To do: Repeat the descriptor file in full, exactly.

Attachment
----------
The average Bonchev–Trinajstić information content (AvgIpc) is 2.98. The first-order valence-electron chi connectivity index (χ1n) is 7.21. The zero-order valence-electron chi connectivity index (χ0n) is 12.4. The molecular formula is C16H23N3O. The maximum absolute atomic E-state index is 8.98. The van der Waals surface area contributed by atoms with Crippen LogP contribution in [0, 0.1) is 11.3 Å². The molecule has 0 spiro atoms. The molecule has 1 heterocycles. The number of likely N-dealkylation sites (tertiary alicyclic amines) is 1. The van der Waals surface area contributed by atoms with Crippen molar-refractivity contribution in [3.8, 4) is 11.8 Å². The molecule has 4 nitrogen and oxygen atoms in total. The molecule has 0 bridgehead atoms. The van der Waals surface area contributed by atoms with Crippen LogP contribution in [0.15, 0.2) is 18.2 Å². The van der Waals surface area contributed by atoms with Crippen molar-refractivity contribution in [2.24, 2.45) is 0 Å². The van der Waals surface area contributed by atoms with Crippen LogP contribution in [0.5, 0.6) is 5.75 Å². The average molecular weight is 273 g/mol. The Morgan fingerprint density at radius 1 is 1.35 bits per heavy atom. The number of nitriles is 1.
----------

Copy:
The average Bonchev–Trinajstić information content (AvgIpc) is 2.98. The first-order valence-electron chi connectivity index (χ1n) is 7.21. The zero-order valence-electron chi connectivity index (χ0n) is 12.4. The molecular formula is C16H23N3O. The maximum absolute atomic E-state index is 8.98. The van der Waals surface area contributed by atoms with Crippen LogP contribution in [0, 0.1) is 11.3 Å². The molecule has 0 spiro atoms. The molecule has 1 heterocycles. The number of likely N-dealkylation sites (tertiary alicyclic amines) is 1. The van der Waals surface area contributed by atoms with Crippen molar-refractivity contribution in [3.8, 4) is 11.8 Å². The molecule has 4 nitrogen and oxygen atoms in total. The molecule has 0 bridgehead atoms. The van der Waals surface area contributed by atoms with Crippen LogP contribution in [0.15, 0.2) is 18.2 Å². The van der Waals surface area contributed by atoms with Crippen molar-refractivity contribution in [2.24, 2.45) is 0 Å². The van der Waals surface area contributed by atoms with Crippen LogP contribution in [0.5, 0.6) is 5.75 Å². The average molecular weight is 273 g/mol. The Morgan fingerprint density at radius 1 is 1.35 bits per heavy atom. The number of nitriles is 1.